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Breast Cancer Metastases Happens Faster During Night, Reveals Study

Breast cancer is one of the most common cancers affecting mostly women all across the world. Every year, around 2.3 million people become prey to this disease. If the cancer is detected early, patients respond positively to treatment. Things get complicated if the cancer has already metastasized, which is the process of the cancer cells moving away from the original spot and moving through blood vessels to form tumors in other organs of the body.

Till now, scientists studying cancer and its different aspects did not give much attention as to when does the cancerous tumor shed the metastatic cells. Earlier, it was thought that these cells are being continuously shed. Now a study conducted by researchers at ETH Zurich, the University Hospital Basel and the University of Basel has discovered that the movement of the cancer cells within the human body usually happens when that affected person is asleep. The results of the study have recently been published in the journal Nature.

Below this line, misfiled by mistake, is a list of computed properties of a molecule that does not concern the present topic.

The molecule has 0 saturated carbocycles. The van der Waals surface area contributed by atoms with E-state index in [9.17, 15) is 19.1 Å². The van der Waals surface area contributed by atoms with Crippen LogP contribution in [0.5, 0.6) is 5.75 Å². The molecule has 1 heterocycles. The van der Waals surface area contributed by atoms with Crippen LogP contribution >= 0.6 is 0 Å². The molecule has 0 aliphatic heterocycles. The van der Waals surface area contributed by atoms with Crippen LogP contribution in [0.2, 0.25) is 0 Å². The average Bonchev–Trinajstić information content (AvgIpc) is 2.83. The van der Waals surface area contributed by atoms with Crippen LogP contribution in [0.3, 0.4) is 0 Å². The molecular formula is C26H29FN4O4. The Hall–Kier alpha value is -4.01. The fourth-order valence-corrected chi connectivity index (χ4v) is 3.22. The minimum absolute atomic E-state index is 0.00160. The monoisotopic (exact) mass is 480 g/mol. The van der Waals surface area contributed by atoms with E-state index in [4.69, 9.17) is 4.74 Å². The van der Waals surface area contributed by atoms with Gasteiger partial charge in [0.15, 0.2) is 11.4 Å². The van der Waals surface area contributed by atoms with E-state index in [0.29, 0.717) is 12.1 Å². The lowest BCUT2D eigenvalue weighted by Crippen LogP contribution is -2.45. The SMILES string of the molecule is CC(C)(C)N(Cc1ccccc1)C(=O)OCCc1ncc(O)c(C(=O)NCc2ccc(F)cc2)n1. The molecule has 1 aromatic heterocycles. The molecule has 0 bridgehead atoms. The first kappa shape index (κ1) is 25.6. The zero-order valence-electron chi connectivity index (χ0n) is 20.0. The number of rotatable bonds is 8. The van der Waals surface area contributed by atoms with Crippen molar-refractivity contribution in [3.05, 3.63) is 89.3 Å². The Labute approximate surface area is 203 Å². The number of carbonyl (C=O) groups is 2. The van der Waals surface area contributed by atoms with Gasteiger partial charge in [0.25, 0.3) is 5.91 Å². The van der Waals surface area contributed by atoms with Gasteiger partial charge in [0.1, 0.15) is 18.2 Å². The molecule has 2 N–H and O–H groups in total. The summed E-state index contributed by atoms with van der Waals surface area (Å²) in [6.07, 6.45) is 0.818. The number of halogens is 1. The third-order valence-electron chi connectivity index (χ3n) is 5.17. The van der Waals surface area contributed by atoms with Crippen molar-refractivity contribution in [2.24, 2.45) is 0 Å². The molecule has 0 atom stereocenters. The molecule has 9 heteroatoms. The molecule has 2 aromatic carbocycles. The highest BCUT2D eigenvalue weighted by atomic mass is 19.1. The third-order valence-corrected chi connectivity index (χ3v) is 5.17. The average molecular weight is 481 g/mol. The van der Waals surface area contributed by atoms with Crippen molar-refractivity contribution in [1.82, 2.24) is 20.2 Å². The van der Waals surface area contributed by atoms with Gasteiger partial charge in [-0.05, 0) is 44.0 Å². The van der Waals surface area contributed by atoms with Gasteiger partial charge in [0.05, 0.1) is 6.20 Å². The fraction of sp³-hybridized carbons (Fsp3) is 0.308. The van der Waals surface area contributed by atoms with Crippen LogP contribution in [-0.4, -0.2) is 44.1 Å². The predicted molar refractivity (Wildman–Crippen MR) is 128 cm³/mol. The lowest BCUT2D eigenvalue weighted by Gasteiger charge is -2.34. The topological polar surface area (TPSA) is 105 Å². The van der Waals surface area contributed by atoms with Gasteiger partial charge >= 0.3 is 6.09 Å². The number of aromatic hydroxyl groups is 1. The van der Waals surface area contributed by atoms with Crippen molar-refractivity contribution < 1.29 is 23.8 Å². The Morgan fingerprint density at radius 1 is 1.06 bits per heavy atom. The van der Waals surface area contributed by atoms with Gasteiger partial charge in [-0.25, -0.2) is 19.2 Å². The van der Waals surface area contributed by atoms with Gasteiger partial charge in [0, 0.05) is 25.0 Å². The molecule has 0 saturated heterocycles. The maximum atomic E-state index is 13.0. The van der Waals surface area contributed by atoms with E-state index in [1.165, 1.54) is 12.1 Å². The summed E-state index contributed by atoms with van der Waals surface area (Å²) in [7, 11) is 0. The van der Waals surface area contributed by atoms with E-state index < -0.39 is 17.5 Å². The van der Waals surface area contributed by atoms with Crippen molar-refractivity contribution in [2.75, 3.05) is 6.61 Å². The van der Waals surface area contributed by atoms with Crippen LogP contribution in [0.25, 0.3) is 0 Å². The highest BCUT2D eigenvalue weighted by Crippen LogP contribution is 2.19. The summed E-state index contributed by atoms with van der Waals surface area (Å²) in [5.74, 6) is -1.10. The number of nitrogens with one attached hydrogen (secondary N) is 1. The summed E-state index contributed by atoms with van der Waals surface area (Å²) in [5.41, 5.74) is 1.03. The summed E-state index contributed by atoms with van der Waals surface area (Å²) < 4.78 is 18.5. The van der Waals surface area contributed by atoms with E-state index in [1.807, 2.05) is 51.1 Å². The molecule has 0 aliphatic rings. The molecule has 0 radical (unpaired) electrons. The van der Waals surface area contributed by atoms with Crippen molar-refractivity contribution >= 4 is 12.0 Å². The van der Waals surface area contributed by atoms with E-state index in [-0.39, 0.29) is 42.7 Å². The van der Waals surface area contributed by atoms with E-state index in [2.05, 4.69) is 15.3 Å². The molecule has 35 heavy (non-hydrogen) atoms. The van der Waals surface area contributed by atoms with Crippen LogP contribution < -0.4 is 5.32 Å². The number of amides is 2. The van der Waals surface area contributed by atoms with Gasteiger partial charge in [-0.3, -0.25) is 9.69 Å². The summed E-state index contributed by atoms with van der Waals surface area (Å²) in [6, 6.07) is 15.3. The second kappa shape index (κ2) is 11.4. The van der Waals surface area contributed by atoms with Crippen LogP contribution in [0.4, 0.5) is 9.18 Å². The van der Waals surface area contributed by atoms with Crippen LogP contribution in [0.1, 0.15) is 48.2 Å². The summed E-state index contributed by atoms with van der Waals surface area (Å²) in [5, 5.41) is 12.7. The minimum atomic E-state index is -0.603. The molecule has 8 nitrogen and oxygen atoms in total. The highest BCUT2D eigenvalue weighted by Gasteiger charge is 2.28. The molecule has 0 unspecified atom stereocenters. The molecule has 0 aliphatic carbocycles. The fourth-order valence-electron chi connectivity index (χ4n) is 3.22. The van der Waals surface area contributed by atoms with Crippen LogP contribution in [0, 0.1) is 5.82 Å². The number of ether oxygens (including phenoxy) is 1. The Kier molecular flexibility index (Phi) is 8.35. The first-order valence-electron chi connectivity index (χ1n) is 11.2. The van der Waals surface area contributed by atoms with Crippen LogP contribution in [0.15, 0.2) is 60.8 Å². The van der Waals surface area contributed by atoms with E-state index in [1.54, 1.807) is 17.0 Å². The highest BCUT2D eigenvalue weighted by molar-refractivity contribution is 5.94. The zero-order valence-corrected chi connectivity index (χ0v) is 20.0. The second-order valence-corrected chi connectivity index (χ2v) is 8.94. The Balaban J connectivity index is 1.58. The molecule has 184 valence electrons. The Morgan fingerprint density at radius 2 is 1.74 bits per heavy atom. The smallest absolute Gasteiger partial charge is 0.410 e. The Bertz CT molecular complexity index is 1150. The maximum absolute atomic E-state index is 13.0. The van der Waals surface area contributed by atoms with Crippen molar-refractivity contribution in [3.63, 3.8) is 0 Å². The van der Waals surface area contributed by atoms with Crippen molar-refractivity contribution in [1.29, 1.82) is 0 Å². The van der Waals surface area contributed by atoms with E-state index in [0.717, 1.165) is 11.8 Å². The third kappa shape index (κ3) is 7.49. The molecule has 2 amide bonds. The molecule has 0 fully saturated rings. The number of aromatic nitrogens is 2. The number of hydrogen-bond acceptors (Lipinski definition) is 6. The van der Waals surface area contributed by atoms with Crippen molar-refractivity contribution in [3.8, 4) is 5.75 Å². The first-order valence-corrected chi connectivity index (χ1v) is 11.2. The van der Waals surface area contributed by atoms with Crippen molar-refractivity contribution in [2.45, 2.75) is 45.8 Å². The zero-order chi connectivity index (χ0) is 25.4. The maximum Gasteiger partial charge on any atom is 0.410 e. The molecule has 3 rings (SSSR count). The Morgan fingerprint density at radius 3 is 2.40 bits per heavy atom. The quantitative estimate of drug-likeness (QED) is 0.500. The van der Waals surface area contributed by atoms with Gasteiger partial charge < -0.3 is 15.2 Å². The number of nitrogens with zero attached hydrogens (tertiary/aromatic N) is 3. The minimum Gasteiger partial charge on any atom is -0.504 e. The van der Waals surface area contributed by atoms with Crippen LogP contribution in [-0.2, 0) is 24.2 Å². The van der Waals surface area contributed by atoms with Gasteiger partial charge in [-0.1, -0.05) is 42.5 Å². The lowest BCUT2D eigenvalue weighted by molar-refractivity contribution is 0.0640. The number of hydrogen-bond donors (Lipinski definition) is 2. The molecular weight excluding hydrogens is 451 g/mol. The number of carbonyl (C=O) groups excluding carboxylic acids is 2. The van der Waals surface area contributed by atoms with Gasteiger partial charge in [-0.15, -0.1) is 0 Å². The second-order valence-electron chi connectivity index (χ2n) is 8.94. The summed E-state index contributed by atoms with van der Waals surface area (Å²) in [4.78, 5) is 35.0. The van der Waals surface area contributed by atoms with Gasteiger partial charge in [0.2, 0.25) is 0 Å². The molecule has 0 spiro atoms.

Commenting on the findings, study leader Nicola Aceto, Professor of Molecular Oncology at ETH Zurich, said, "When the affected person is asleep, the tumour awakens." As part of the study, which included 30 female cancer patients and mouse models, the researchers found that the tumour produces more circulating cells when the body is asleep. Cells, which detach from the tumour at night also divide more quickly and therefore metastasise faster, compared to cell movement during the day.

Zoi Diamantopoulou, the study's lead author and a postdoctoral researcher at ETH Zurich, said, "Our research shows that the escape of circulating cancer cells from the original tumour is controlled by hormones such as melatonin, which determine our rhythms of day and night."

Additionally, the research disclosed that the time at which tumour or blood samples are taken for diagnosis may impact the findings of oncologists. It was an accidental finding along these lines that first put the researchers on the right track. "Some of my colleagues work early in the morning or late in the evening; sometimes they'll also analyze blood at unusual hours," Aceto said. The scientists were surprised to find that samples taken at different times of the day had very different levels of circulating cancer cells.

Another clue was the very high number of cancer cells found per unit of blood in mice when compared to humans. The reason was that as nocturnal animals, mice sleep during the day, which is when scientists collected most of their samples.

The next step before researchers is to decide how these findings can be included into ongoing cancer treatments to improve cancer treatment.

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